LOGIN TO YOUR ACCOUNT

Username
Password
Remember Me
Or use your Academic/Social account:

CREATE AN ACCOUNT

Or use your Academic/Social account:

Congratulations!

You have just completed your registration at OpenAire.

Before you can login to the site, you will need to activate your account. An e-mail will be sent to you with the proper instructions.

Important!

Please note that this site is currently undergoing Beta testing.
Any new content you create is not guaranteed to be present to the final version of the site upon release.

Thank you for your patience,
OpenAire Dev Team.

Close This Message

CREATE AN ACCOUNT

Name:
Username:
Password:
Verify Password:
E-mail:
Verify E-mail:
*All Fields Are Required.
Please Verify You Are Human:
fbtwitterlinkedinvimeoflicker grey 14rssslideshare1
Neumann, Jessica L.; Griffiths, Geoffrey H.; Foster, Christopher W.; Holloway, Graham J. (2016)
Publisher: Springer
Languages: English
Types: Article
Subjects:
Context\ud Landscape heterogeneity (the composition and configuration of different landcover types) plays a key role in shaping woodland bird assemblages in wooded-agricultural mosaics. Understanding how species respond to landscape factors could contribute to preventing further decline of woodland bird populations.\ud Objective\ud To investigate how woodland birds with different species traits respond to landscape heterogeneity, and to identify whether specific landcover types are important for maintaining diverse populations in wooded-agricultural environments. \ud Methods\ud Birds were sampled from woodlands in 58 2 x 2 km tetrads across southern Britain. Landscape heterogeneity was quantified for each tetrad. Bird assemblage response was determined using redundancy analysis combined with variation partitioning and response trait analyses. \ud Results\ud For woodland bird assemblages, the independent explanatory importance of landscape composition and landscape configuration variables were closely interrelated. When considered simultaneously during variation partitioning, the community response was better represented by compositional variables. Different species responded to different landscape features and this could be explained by traits relating to woodland association, foraging strata and nest location. Ubiquitous, generalist species, many of which were hole-nesters or ground foragers, correlated positively with urban landcover while specialists of broadleaved woodland avoided landscapes containing urban areas. Species typical of coniferous woodland correlated with large conifer plantations.\ud Conclusions \ud At the 2 x 2 km scale, there was evidence that the availability of resources provided by proximate landcover types was highly important for shaping woodland bird assemblages. Further research to disentangle the effects of composition and configuration at different spatial scales is advocated.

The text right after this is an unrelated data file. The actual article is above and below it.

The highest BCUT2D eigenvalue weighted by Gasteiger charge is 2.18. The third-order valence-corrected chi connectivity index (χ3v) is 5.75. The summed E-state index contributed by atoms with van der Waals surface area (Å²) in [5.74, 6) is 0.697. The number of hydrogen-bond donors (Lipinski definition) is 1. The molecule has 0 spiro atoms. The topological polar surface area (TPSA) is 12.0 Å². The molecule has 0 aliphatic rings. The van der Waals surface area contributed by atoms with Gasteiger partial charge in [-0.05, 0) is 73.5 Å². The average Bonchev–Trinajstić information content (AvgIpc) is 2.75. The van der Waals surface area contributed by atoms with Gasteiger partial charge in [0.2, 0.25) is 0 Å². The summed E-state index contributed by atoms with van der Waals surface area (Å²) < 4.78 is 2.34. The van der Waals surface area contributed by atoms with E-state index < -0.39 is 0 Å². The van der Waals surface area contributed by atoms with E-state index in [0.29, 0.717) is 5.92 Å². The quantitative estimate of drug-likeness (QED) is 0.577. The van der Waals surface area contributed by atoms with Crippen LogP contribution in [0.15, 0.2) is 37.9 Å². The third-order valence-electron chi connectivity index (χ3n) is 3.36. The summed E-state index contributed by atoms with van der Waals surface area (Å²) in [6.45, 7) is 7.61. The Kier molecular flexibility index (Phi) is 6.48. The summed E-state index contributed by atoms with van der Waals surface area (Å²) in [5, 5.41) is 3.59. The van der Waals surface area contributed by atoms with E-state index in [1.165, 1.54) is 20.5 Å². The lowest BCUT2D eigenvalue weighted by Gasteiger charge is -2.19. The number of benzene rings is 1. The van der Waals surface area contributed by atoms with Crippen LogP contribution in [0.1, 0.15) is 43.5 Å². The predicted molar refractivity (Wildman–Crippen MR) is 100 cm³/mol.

Share - Bookmark

Cite this article